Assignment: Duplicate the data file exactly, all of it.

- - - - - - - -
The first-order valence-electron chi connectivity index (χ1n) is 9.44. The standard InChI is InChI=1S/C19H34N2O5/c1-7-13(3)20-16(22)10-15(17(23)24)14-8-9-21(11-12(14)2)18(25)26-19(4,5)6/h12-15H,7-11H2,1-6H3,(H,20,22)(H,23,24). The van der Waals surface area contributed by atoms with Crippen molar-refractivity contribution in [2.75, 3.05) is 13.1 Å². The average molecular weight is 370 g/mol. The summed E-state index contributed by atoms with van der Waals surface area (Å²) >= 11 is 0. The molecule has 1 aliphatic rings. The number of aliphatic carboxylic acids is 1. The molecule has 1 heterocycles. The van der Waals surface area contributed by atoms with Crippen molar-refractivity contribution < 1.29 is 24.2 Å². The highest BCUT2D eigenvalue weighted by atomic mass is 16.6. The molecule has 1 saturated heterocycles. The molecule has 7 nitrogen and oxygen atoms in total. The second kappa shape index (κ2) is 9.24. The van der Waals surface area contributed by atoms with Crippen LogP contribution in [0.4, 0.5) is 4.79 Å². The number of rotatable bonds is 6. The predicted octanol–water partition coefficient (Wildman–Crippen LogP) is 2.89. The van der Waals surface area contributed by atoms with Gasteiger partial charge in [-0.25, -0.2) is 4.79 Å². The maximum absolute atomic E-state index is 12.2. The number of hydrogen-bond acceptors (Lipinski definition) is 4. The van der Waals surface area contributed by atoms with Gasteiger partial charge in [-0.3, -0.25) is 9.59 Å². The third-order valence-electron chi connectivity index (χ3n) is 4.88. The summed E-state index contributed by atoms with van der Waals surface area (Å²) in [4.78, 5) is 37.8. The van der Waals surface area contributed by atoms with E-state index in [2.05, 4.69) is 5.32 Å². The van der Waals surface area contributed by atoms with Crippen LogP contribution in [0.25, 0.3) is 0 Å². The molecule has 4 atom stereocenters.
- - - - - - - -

The first-order valence-electron chi connectivity index (χ1n) is 9.44. The standard InChI is InChI=1S/C19H34N2O5/c1-7-13(3)20-16(22)10-15(17(23)24)14-8-9-21(11-12(14)2)18(25)26-19(4,5)6/h12-15H,7-11H2,1-6H3,(H,20,22)(H,23,24). The van der Waals surface area contributed by atoms with Crippen molar-refractivity contribution in [2.75, 3.05) is 13.1 Å². The average molecular weight is 370 g/mol. The summed E-state index contributed by atoms with van der Waals surface area (Å²) >= 11 is 0. The molecule has 1 aliphatic rings. The number of aliphatic carboxylic acids is 1. The molecule has 1 heterocycles. The van der Waals surface area contributed by atoms with Crippen molar-refractivity contribution < 1.29 is 24.2 Å². The highest BCUT2D eigenvalue weighted by atomic mass is 16.6. The molecule has 1 saturated heterocycles. The molecule has 7 nitrogen and oxygen atoms in total. The second kappa shape index (κ2) is 9.24. The van der Waals surface area contributed by atoms with Crippen LogP contribution in [0.4, 0.5) is 4.79 Å². The number of rotatable bonds is 6. The predicted octanol–water partition coefficient (Wildman–Crippen LogP) is 2.89. The van der Waals surface area contributed by atoms with Gasteiger partial charge in [-0.25, -0.2) is 4.79 Å². The maximum absolute atomic E-state index is 12.2. The number of hydrogen-bond acceptors (Lipinski definition) is 4. The van der Waals surface area contributed by atoms with Gasteiger partial charge in [-0.3, -0.25) is 9.59 Å². The third-order valence-electron chi connectivity index (χ3n) is 4.88. The summed E-state index contributed by atoms with van der Waals surface area (Å²) in [4.78, 5) is 37.8. The van der Waals surface area contributed by atoms with E-state index in [2.05, 4.69) is 5.32 Å². The van der Waals surface area contributed by atoms with Crippen LogP contribution in [0.25, 0.3) is 0 Å². The molecule has 4 atom stereocenters.